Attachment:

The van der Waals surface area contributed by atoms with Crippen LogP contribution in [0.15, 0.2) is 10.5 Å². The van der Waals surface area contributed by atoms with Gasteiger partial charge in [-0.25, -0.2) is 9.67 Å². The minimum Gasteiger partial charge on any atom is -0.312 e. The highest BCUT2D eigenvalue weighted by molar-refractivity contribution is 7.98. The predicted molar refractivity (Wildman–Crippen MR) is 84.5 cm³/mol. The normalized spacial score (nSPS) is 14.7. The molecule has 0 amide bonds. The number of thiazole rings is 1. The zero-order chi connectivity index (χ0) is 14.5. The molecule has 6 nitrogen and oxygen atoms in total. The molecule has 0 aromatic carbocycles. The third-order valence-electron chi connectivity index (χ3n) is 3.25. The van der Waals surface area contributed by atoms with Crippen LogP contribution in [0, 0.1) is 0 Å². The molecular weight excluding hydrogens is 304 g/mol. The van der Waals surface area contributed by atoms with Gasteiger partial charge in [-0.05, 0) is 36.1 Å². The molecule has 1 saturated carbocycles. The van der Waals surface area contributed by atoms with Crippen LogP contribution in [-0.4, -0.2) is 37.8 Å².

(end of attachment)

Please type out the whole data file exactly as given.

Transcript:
The van der Waals surface area contributed by atoms with Crippen LogP contribution in [0.15, 0.2) is 10.5 Å². The van der Waals surface area contributed by atoms with Gasteiger partial charge in [-0.25, -0.2) is 9.67 Å². The minimum Gasteiger partial charge on any atom is -0.312 e. The highest BCUT2D eigenvalue weighted by molar-refractivity contribution is 7.98. The predicted molar refractivity (Wildman–Crippen MR) is 84.5 cm³/mol. The normalized spacial score (nSPS) is 14.7. The molecule has 0 amide bonds. The number of thiazole rings is 1. The zero-order chi connectivity index (χ0) is 14.5. The molecule has 6 nitrogen and oxygen atoms in total. The molecule has 0 aromatic carbocycles. The third-order valence-electron chi connectivity index (χ3n) is 3.25. The van der Waals surface area contributed by atoms with Crippen LogP contribution in [0, 0.1) is 0 Å². The molecular weight excluding hydrogens is 304 g/mol. The van der Waals surface area contributed by atoms with Gasteiger partial charge in [-0.05, 0) is 36.1 Å². The molecule has 1 saturated carbocycles. The van der Waals surface area contributed by atoms with Crippen LogP contribution in [-0.4, -0.2) is 37.8 Å².